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Hartness earns SWTR player of the year award

By Richard White

 

While Greenwood’s Megan Hartness has traded in her basketball sneakers for soccer cleats this spring, her accomplishments on the hard court are still drawing significant attention. Earlier this week the Southwest Times Record newspaper of Fort Smith named Hartness as its “Player of the Year” after she led the Lady Bulldogs to their second straight 6A state title.

Greenwood senior guard Megan Hartness (32) was recently named as the Player of the Year by the Southwest Times Record newspaper in Fort Smith. Hartness led the Lady Bulldogs in scoring this past season, including a team-high 20 points in the 6A state championship game won by Greenwood over Siloam Springs. (Photo by Richard White, courtesy of the Greenwood Dog Pound)

Greenwood senior guard Megan Hartness (32) was recently named as the Player of the Year by the Southwest Times Record newspaper in Fort Smith. Hartness led the Lady Bulldogs in scoring this past season, including a team-high 20 points in the 6A state championship game won by Greenwood over Siloam Springs. (Photo by Richard White, courtesy of the Greenwood Dog Pound)

In fact, because she played on the varsity squad as a freshman, Hartness has actually been a part of three state title winners. During her four-year GHS career, Hartness and her Lady Bulldogs’ teammates were 100-21 overall, with state championships in 2012, 2014 and 2015. She has been named Most Valuable Player in both 6A state title games the past two seasons.

From her perspective, it’s not been the individual achievements that make her the most proud. “It’s just winning the three state championships,” said Hartness, who will continue her outstanding basketball career on the college level at Henderson State University in Arkadelphia.

As might be expected, Lady Bulldogs’ Head Coach Clay Reeves is very high on his senior star player. “That’s a tremendous career,” said Reeves. “[Megan] played for us from ninth grade through 12th grade. She had special years all four years. She won three state championships, and most people only get a shot at three, max. She won three.”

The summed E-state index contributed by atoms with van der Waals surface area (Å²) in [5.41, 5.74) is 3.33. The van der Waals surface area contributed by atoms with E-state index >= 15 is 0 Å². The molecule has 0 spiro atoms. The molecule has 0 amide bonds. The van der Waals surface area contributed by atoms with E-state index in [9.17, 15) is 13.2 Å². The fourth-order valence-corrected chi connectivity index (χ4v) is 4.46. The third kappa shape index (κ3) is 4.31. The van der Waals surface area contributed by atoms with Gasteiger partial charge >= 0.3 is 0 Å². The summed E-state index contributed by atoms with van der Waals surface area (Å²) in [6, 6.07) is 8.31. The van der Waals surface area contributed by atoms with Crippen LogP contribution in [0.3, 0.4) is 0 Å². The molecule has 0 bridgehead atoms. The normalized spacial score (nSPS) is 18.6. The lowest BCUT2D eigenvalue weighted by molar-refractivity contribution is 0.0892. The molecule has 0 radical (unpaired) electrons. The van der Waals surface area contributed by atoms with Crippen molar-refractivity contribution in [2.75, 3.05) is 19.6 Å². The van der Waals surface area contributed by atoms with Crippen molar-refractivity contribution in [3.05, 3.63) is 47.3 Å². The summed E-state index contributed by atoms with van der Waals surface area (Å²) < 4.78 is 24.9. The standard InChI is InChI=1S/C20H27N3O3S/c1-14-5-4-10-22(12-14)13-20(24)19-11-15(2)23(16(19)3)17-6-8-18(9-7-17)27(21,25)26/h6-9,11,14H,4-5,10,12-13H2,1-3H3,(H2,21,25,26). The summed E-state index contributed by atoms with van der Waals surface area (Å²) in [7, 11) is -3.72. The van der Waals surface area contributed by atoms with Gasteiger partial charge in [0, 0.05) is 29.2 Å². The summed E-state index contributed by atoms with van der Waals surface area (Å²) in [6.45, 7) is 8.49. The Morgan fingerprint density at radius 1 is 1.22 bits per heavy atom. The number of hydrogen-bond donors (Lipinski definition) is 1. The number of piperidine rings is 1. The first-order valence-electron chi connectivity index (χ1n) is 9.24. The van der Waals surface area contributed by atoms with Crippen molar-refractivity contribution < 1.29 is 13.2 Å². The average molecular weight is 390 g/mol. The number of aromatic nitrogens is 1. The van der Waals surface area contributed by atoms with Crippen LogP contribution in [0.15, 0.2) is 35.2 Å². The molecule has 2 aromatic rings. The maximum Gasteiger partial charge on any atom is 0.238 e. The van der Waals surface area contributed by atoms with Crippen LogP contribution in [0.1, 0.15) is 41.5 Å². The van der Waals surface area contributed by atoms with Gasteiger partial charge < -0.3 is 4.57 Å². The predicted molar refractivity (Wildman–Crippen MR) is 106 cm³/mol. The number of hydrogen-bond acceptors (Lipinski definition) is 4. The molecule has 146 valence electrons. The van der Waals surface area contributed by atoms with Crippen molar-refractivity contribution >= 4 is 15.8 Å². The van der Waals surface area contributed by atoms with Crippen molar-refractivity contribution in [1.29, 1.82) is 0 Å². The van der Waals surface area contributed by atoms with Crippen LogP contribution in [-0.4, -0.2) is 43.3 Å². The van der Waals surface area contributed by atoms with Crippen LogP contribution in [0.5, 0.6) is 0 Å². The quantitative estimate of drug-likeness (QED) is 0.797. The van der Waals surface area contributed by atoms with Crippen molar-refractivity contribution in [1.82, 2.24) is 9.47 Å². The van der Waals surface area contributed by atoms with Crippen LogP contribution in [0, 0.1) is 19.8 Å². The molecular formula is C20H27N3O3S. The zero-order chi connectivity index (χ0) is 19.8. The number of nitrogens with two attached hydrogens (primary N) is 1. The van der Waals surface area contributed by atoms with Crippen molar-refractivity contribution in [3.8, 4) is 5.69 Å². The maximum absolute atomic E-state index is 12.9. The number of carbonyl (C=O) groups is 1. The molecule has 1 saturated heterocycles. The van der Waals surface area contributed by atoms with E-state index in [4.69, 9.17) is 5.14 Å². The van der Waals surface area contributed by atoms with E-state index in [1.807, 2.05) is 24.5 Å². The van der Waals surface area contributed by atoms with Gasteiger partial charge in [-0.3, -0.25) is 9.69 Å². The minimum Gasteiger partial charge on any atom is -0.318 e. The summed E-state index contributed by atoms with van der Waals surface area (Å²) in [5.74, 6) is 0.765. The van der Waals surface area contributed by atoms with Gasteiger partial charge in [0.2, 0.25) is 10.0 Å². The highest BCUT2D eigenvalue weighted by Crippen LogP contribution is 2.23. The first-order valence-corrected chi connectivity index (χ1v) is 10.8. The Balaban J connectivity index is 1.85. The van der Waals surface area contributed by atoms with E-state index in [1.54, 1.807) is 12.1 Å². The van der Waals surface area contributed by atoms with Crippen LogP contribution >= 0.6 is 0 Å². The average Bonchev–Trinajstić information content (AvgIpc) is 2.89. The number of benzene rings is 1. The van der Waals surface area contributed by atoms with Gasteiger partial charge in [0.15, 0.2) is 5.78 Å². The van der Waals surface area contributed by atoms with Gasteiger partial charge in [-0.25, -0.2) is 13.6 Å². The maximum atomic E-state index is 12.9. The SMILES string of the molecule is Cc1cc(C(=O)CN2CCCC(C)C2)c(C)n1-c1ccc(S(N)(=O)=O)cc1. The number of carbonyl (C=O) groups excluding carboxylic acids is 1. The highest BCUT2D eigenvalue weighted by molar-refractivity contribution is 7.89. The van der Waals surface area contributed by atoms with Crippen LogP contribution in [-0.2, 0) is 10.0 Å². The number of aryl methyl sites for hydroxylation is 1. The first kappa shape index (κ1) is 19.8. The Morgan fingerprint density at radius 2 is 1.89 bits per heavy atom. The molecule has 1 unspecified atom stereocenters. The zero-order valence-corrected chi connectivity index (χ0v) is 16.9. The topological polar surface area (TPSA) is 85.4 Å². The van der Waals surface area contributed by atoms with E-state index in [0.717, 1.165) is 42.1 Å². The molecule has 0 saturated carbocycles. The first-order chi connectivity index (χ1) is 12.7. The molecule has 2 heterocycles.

Hartness led the GHS girls to the outright 7A/6A-Central conference title earlier this year, including a pair of signature wins against Class 7A runner-up Conway, and a 29-2 overall record. In Greenwood’s 39-31 win over Siloam Springs in the 6A championship game last month, Hartness scored a game-high 20 points and grabbed six rebounds. In last year’s 64-49 title win over Little Rock Parkview she scored 27 points and nabbed 11 rebounds.

“Some of [the] highest scoring games of her career were in the state finals,” said Reeves. “When it was a big game, she was always ready to play.” The Lady Bulldogs went 13-1 in state tournament play over her four years in the program. “That’s pretty hard to do,” said the coach. “Most kids only get a chance at 12 wins. With her playing ninth grade, that worked out pretty good.”

During this past regular season, Hartness hit the game-winning free throws against conference rival and defending 7A state champion Conway, scoring 24 points in the 64-63 home victory. In the subsequent rematch on the road at Conway, she scored 30 points in the 67-64 GHS win. She also reached 30 points in November win over Fayetteville, which went on to take the 7A state title last month.

Hartness averaged 13 points per game in conference play during her four-year GHS career, 14.4 points in non-conference play, and 16.4 points per state tournament game, including just over 22 points per game in seven post-season games over the last two years.

This past season, Hartness scored 670 points for a 21.6 per game average. She grabbed 113 rebounds or 3.6 boards per game, doled out 88 assists or 2.8 per game, and had 81 steals or 2.6 per game. She led the 7A/6A Central in scoring with 287 points and finished her career with 1,692 points, second only to Lundon Williams in school history, and had 575 career rebounds.

Hartness said that she really started understanding the game offensively, “probably the second half of my junior year through my senior year.” Adding, “I started to understand my role more and what it took for us to get where we wanted to be as a team.”

 

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